Take a Ride Along Columbia’s Bikepaths

It’s something that folks who live in Columbia and surrounding Howard County know about, but few others do. Columbia MD has bike paths, almost 100 miles worth, that run between the 10 “villages” that make up the 56-year old planned community as well as other major points, including its rather lovely parks and lakes.

In fact, the bike paths add to Columbia’s charm and yes, are a worthy daytrip destination in their own right.

And of course, Columbia would have bike paths, right? Columbia began with the idea that a city could enhance its residents’ quality of life. Creator and developer James W. Rouse envisioned a community that catered to human values, rather than merely economics and engineering. Opened in 1967, Columbia was intended to not only eliminate the inconveniences of then-current subdivision design, but also eliminate racial, religious and class segregation.

I’m not sure Columbia has lived up to Rouse’s vision, but its bike paths still offer a fun day of riding. We spent a day not too long ago riding the Elkhorn Branch Trail — we live near Howard High School, off of Route 108 but we LOVE LOVE LOVE the cookies from ToucheTouchet Bakery in Kings Contrivance. Our excuse to get some cookies is to ride the bike paths over to get them, and for that, we pretty much stay on the Elkhorn Branch Trail.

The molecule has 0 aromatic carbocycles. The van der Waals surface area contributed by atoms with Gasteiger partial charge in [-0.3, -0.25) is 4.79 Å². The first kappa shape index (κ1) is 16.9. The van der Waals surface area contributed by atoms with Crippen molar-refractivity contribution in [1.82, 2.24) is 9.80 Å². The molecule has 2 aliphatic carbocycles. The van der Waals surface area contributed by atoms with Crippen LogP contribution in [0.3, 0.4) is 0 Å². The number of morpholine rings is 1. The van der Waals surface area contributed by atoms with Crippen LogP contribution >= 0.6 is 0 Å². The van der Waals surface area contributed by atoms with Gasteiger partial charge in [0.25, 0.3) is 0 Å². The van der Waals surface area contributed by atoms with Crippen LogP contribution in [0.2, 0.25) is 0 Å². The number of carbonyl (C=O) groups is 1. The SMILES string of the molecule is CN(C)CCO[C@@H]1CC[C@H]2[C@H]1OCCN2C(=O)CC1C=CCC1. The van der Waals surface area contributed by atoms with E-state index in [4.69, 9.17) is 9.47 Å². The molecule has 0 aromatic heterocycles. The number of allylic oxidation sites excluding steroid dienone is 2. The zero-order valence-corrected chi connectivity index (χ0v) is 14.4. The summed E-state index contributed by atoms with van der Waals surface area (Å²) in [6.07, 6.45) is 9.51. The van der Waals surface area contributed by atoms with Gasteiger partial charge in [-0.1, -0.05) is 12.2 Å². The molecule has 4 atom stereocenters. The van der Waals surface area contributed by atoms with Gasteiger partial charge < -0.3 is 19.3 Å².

The bike paths are pretty well signed, but the variety of choices can be confusing. We detoured briefly in our confusion, and ended up in one of the neighborhoods, startling a young family (of humans) as well as a raucous family of geese (who threatened to nip us as we pedaled past them). Our journey took us through several underpasses, over foot bridges and around some ponds, as well as the more recognizable Lake Elkhorn.

Lots of Choices

In addition to the Elkhorn Branch Trail, other trails form the bike path system as well:

  • Kendall Ridge Loop
  • Savage Mill Trail
  • Wilde Lake Loop
  • Patuxent Branch Trail
  • Kings Contrivance Loop

There are a lot of bicyclists, joggers and walkers on the bike paths — branch paths lead from almost every neighborhood to one of the main branches. The trails are usually highly shaded — a bonus in Maryland’s summers.

For our ride, there were water and restroom stops at Lake Elkhorn, and you can find restrooms, at least porta-potties, at other areas. It can become more crowded as you get closer to one of Columbia’s popular parks.

Our next Columbia bike path adventure is to explore the Patuxent Branch Trail and the Savage Mill Loop. Stay tuned!

Getting there: Depends on where you wish to start. You can park in one of the neighborhood streets and would be pretty much assured you can access the bike paths.
Hours: Daylight
Website: A trail map can be downloaded from the Columbia Association website.